Editor's note: An earlier version of this story incorrectly described the federal agency seeking an extension on new rules covering advertising and F&I operations at auto dealers. It is the U.S. Small Business Administration Office of Advocacy, not the Small Business Administration.
The Federal Trade Commission on Tuesday refused to extend the public comment period on proposed auto dealer regulations despite requests from the National Automobile Dealers Association and other trade groups for more time.
The 60-day comment window on the potential new rules for dealership advertising and finance-and-insurance offices will end Sept. 12 as planned, the FTC said. FTC Secretary April Tabor noted the public already had an extra 20 days to comment between the time the agency announced plans for the new rules June 23 and their official publication in the Federal Register on July 13.
"This period affords the public a meaningful opportunity to provide the Commission with comments regarding its rulemaking proposal," Tabor wrote in an undated letter announcing the decision. "Upon consideration of these facts and the requests, the Commission declines to extend the period for public comment."
The FTC voted unanimously against an extension. The 5-0 vote included Commissioner Christine Wilson, who had cast the lone vote against proposing the regulations in the first place.
"The FTC's refusal to grant a routine extension of a public comment period, particularly for a proposed rule of such sweeping magnitude that involved no advanced notice, further displays an unnecessary and misguided rush to judgment in this matter," NADA CEO Mike Stanton said in a statement Tuesday. "This proposed rule would cause great harm to consumers by significantly extending transaction times, making the customer experience much more complex and inefficient, and increasing prices, and NADA again urges the FTC to go back to the drawing board before forcing a series of unstudied and untested mandates lacking evidence that will have such significant negative impacts on customers."
NADA was joined by the American International Automobile Dealers Association, National Association of Minority Automobile Dealers and National Independent Automobile Dealers Association in requesting extensions.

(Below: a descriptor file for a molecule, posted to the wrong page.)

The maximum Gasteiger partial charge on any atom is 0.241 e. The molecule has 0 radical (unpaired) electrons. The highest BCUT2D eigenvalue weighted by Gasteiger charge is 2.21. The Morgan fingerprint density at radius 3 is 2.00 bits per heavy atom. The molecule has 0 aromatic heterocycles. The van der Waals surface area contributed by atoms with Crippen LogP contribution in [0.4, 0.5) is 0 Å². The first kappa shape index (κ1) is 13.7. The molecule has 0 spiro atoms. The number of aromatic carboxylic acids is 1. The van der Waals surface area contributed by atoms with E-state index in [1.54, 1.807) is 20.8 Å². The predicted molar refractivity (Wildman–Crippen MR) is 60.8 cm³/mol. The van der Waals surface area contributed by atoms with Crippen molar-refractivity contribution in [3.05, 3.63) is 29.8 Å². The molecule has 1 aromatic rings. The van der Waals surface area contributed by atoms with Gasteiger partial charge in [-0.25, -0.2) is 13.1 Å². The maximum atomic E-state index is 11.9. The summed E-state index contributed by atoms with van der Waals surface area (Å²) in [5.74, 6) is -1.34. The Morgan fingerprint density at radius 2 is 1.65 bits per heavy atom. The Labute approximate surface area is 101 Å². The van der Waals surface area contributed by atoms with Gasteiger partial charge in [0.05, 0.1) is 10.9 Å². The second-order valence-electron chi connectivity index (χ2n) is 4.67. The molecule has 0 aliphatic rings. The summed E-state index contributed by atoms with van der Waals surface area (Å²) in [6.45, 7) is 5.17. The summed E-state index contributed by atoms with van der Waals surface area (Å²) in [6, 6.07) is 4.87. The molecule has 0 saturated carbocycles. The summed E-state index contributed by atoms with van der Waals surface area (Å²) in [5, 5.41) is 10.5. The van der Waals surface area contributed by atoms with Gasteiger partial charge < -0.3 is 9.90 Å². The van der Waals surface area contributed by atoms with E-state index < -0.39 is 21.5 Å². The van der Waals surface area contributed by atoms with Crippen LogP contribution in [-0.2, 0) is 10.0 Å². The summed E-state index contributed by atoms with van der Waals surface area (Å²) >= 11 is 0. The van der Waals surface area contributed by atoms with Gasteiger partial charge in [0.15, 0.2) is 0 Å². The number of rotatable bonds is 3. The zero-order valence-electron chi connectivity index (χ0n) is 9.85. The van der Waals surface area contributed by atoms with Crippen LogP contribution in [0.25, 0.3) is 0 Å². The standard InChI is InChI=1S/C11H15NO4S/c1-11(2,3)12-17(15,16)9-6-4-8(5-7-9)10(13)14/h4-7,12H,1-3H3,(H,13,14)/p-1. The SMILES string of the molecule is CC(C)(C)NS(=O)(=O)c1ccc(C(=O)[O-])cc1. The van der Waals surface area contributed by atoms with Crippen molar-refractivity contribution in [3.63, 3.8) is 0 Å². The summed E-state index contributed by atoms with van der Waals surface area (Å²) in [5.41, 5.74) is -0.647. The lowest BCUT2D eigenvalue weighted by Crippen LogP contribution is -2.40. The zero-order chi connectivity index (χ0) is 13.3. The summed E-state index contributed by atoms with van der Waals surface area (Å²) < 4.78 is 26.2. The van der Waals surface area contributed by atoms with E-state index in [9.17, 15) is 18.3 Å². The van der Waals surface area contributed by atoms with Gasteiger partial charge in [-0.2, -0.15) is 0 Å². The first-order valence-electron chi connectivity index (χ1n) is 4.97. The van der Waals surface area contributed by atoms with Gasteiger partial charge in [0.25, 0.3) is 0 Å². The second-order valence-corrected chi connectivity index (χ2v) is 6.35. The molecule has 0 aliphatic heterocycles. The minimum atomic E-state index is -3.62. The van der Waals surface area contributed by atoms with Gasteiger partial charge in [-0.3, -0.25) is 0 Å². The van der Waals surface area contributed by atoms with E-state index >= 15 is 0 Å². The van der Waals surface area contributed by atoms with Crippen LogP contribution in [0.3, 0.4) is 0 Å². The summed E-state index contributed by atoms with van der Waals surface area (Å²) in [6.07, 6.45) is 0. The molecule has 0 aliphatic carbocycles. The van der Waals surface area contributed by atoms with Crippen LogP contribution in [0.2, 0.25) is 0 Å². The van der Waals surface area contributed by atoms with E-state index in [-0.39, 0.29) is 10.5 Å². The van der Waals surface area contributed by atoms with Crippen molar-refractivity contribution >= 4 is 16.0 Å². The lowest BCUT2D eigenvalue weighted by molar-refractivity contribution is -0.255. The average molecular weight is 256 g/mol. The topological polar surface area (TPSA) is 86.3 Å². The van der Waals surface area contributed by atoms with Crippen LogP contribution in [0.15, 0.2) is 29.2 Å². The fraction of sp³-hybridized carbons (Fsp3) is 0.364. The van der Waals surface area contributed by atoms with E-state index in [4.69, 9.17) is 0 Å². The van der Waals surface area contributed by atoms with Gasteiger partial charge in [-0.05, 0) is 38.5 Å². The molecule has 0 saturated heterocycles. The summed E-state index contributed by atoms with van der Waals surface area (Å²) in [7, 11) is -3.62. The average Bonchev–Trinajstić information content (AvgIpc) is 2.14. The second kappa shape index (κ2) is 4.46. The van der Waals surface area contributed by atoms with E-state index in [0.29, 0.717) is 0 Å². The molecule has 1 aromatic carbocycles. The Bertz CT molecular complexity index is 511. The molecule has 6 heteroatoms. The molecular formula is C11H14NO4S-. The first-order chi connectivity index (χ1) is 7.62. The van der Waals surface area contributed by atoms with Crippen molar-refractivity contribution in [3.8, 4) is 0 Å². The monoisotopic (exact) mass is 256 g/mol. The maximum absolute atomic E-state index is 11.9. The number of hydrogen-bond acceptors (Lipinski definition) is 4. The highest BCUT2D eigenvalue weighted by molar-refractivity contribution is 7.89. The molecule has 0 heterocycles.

NADA regulatory affairs Senior Vice President Paul Metrey had in a July 18 letter cited the industry's lack of advance notice or time to prepare for the rule in calling for a minimum 120-day extension. He also noted that NADA had sought feedback from the public on 49 questions and requested information on the rules' costs, benefits and economic impact.
"Any attempt to provide the Commission with meaningful data, information, and perspective on these massive inquiries will require considerably longer than the 60-day comment period," Metrey wrote.
Other players in the F&I industry also had sought extensions, including the American Financial Services Association, Service Contract Industry Council, Guaranteed Asset Protection Alliance, Motor Vehicle Protection Products Association and American Property Casualty Insurance Association.
The U.S. Small Business Administration Office of Advocacy also called for more time. The federal office housed within the SBA is an independent agency charged with putting the views of small businesses before agencies and Congress.
Tabor acknowledged the FTC had received requests for more time but also noted the agency had received requests opposing a longer comments period.
"Those who oppose an extension state that the current time period provides ample time to comment and that there is an urgent need to address ongoing consumer harm in this area," she wrote.